16. Sunday

Although the opening of this clip is a bit masterpiece theatre, the video itself profiles a very interesting approach to religious education.  Godly Play and Catechesis of the Good Shepherd are both examples of a non-traditional approach to the spiritual development of children.  Both come out of the Christian religious tradition.

Godly Play describes itself as “a non-coercive way to encourage people to move into larger dimensions of belief and faith through wondering questions and open-ended response time.”

Catechesis of the Good Shepherd (GGS) explains, “if an adult hears a beautiful passage from the Bible, the adult might take a Bible, find the passage, and read it slowly again and again. He or she may think deeply about the words and perhaps speak to God in a thankful or hopeful prayer. But a little child, too young to read, needs another way. In an atrium the child can ponder a biblical passage or a prayer from the liturgy by taking the material for that text and working with it – placing wood figures of sheep in a sheepfold of the Good Shepherd, setting sculpted apostles around a Last Supper table, or preparing a small altar with the furnishings used for the Eucharist.” For those interested in seeing CGS in action,  this clip provides a look inside what they call an atrium (which is a classroom prepared for CGS).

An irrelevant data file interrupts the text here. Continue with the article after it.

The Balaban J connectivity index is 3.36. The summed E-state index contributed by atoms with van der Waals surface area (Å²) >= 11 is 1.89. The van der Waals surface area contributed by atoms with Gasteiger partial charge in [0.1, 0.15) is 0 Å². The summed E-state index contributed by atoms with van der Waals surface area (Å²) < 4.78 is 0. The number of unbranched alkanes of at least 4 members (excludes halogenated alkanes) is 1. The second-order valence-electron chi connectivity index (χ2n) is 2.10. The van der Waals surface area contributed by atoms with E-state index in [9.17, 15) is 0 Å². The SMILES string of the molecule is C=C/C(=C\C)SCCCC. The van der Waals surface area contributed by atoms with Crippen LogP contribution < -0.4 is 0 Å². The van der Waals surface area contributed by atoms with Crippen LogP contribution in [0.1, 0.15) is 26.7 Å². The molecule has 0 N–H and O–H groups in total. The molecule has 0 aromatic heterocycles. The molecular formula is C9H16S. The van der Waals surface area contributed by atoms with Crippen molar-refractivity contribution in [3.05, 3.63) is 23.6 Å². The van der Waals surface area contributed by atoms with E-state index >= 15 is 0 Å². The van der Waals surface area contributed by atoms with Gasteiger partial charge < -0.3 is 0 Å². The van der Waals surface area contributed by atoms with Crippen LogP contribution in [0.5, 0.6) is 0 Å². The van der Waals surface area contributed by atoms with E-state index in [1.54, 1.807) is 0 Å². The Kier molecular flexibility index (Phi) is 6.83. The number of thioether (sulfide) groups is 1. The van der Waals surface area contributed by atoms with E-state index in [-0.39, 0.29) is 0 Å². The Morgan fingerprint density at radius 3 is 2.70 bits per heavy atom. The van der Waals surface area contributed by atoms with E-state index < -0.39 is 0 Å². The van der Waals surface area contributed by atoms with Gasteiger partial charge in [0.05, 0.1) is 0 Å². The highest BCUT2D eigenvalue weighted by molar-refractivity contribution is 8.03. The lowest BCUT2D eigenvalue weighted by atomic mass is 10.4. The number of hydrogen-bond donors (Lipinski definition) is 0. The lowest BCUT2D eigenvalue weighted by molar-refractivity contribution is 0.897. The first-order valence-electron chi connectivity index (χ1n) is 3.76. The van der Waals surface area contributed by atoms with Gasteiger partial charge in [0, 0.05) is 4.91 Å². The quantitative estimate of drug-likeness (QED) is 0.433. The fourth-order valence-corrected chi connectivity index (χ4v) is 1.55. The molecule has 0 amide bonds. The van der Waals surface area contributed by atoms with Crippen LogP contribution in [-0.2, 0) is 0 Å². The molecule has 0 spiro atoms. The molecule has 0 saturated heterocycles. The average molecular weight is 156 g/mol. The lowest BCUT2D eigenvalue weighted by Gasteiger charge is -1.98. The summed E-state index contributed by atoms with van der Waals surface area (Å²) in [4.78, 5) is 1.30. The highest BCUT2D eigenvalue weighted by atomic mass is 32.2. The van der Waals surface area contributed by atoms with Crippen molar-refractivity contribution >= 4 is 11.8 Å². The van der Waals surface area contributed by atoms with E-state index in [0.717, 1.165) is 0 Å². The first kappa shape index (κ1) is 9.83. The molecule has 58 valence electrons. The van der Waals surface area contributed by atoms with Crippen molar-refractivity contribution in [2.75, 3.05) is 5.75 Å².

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4 thoughts on “16. Sunday

  1. I enjoyed watching this video.

    My son, who has been a Montessori child since 3, and a classmate ran a lenten program at our church based on Godly Play materials. This was when they were 10 and 11. They made the practical life materials, worked out the storytelling, interacted with parents and adult church staff. I was on site but did not stay in the room. They were able to lead these children to be more physically self-sufficient as well as to think about God not just be told about Him.

    1. Wow! What an incredible experience for them! It sounds like they were really moved to “teach” as they have been “taught” by providing an environment for younger children to find their own way to God. Hats off to them and to you for facilitating your son’s independence. How does he talk about the experience now?

  2. Fascinating! Love the concept of this – sorta like school – if you get them to interact and really love it, it will mean more.

    1. I know I would love to see it in real life! I am so curious about it! Godly Play seems most common at Episcopal churches…

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